Othello (written in 1903), one of Shakespeare’s most renowned tragedies, is both a fantasy of interracial love and social tolerance and a nightmare of racial hatred and male violence. The protagonist’s Moorish ethnicity and dark complexion provides a platform for probing ideas of racial conflict and discrimination. Similarly, the presence of well-developed contrasting female characters adds a dimension of gender conflict and feminist views. Though the themes of racial difference and gender conflict seem isolated from one another, they are strongly interrelated in the play due to similar ties of stereotype. In fact, the gender stereotypes and conflicts ignite the racist tones and set the ethnic tensions into action.
Unlike other characters in Shakespeare’s plays dealing with oppression due to difference in ethnicity (for instance, Shylock in The Merchant of Venice), Othello isn’t hated by the Venetian community or held in contempt at the beginning of the play. Rather, he is placed at a rank of honour above all white commanders and entrusted with the responsibility of leading the Venetian army and guarding the state. Othello demonstrates exceptional military prowess and hence is able to earn a name for himself in the dominant white society while being excused from prejudice and mistreatment. He enjoys relations of love and marriage within his host community just as any white male would.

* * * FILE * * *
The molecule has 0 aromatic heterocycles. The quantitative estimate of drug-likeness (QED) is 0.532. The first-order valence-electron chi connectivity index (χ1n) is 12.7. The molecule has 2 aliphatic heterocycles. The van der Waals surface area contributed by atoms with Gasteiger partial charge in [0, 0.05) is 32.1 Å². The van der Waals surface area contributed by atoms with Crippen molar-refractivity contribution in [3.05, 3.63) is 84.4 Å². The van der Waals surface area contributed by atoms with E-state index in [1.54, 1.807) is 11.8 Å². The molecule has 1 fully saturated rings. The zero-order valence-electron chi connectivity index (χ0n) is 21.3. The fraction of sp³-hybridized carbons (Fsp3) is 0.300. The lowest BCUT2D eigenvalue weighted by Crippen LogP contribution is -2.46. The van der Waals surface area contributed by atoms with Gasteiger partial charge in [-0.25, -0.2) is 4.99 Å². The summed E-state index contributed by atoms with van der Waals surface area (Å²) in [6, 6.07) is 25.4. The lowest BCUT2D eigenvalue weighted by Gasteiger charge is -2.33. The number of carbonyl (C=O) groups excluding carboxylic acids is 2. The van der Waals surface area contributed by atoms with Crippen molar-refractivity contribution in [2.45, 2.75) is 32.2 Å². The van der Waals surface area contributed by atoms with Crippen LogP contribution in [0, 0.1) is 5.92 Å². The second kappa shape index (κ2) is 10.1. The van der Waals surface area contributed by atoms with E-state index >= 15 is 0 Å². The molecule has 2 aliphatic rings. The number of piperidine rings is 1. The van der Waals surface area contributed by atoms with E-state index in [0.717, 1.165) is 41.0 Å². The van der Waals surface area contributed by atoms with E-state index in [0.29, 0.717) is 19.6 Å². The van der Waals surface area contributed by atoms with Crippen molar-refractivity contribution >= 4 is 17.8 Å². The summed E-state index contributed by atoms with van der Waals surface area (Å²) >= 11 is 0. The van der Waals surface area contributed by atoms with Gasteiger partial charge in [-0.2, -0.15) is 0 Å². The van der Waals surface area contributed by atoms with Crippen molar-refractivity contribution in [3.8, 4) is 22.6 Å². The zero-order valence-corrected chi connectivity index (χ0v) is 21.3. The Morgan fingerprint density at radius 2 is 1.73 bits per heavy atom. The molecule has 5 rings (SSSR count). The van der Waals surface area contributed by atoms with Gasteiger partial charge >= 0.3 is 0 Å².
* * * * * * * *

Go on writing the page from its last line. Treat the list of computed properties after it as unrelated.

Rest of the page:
The alienation and hate is instigated by his marriage to Desdemona, the senator Brabantio’s daughter. Such a marriage, involving individuals from different races, is considered against the order of nature altogether and seen as a kind of forbidden love. Brabantio had loved Othello and often invited him to his house, until the man married his daughter. Brabantio’s racist speeches thereon are sparked by the defiance of his authority shown by Desdemona, also highlighting the hierarchy of gender, father over daughter, man over woman:
She is abused, stolen from me and corrupted
By spells and medicines bought of mountebanks,
For nature so preposterously to err
Being not deficient, blind, or lame of sense,
Sans witchcraft could not. (1.3.61-65)